I ain’t no criminal or Reverend Cripple from the right
I am just your average guy, trying to do what’s right

I’m just your average guy, an average guy
I’m average looking and I’m average inside

I’m an average lover and I live in an average place
You wouldn’t know me if you met me face to face

I worry about money and taxes and such
I worry that my liver’s big and it hurts to the touch
I worry about my health and bowels
And the crimewaves in the street

I’m really just your average guy
Trying to stand on his own two feet
Average looks, average taste, average height, average waist
Average in everything I do
My temperature is 98.2

 

‘Turn To Me’ (1984)

If you gave up major vices
You’re between a hard place and a wall
And your car breaks down in traffic on the street

Remember, I’m the one who loves you
You can always give me a call
Turn to me, turn to me, turn to me

If you father is freebasing and your mother turning tricks
That’s still no reason that you should have a rip
Remember, I’m the one who loves you
You can always give me a call
Turn to me, turn to me, turn to me

When your teeth are ground down to the bone
And there’s nothing between your legs
And some friend died of something that you can’t pronounce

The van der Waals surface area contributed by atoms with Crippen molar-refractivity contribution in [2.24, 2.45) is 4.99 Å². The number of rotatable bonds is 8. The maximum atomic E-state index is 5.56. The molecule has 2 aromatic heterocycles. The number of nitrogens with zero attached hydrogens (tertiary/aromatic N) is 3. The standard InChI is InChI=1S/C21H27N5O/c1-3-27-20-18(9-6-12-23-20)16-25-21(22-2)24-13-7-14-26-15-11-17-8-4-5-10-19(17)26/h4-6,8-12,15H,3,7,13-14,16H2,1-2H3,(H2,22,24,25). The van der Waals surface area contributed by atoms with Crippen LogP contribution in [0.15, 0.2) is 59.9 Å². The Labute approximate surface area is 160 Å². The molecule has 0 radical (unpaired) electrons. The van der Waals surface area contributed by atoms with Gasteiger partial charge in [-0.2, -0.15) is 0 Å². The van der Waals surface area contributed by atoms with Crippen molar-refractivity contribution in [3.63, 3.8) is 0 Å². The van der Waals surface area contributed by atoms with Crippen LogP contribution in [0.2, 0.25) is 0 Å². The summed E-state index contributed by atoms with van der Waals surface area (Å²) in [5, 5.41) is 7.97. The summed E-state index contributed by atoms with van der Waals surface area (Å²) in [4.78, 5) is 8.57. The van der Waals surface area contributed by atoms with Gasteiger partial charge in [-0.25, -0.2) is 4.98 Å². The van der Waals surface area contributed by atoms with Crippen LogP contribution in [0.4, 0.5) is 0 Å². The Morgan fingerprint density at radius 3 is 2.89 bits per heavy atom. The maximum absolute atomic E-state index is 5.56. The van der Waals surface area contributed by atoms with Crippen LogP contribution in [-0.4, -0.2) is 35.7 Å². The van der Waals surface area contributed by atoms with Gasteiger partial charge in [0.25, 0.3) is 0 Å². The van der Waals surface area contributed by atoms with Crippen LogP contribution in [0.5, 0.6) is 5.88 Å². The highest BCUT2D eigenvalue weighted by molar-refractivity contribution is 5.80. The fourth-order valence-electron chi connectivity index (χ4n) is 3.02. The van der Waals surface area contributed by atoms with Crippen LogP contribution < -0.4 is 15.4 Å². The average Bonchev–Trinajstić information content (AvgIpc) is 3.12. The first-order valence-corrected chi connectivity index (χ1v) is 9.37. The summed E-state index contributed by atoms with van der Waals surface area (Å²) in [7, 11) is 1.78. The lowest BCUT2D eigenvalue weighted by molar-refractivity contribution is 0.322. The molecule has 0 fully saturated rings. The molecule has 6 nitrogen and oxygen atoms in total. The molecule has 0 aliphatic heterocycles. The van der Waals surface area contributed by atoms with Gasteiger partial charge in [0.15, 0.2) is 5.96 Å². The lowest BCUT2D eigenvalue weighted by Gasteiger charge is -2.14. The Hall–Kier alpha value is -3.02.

Remember, I’m the one who loves you
You can always give me a call
Turn to me, turn to me, turn to me

You can’t pay your rent
Your boss is an idiot
Your apartment has no heat
Your wife says maybe it’s time to have a child

Remember, I’m the one who loves you
You can always give me a call
Turn to me, turn to me, turn to me

When it’s all too much
You turn the TV set on and light a cigarette
Then a public service announcement comes creeping on
You see a lung corroding or a fatal heart attack
Turn to me, turn to me, turn to me

 

‘Doin’ The Things We Want To’ (1984)

The other night we went to see Sam’s play
Doin’ the things that we want to
It was very physical, it held you to the stage
Doin’ the things that he want to
The guy’s a cowboy from some rodeo
Doin’ the things that we want to
The girl had once loved him, but now she want to go
Doin’ the things that we want to
The man was bullish, the woman was a tease
Doin’ the things that we want to
They fought with their words, their bodies and their deeds
Doin’ the things that we want to
When they finished fighting, they excited the stage
Doin’ the things that we want to
I was firmly struck by the way they had behaved
Doin’ the things that we want to …
It reminds me of the movies Marty made about New York
Doin’ the things that we want to
Those frank and brutal movies that are so brilliant
Doin’ the things that we want to
‘Fool For Love’ meet ‘The Raging Bull’
Doin’ the things that we want to
They’re very inspirational, I love the things they do
Doin’ the things that we want to
There’s not much you hear on the radio today
Doin’ the things that we want to
But you still can see a movie or a play
Doin’ the things that we want to
Here’s to Travis Bickle and here’s to Johnny Boy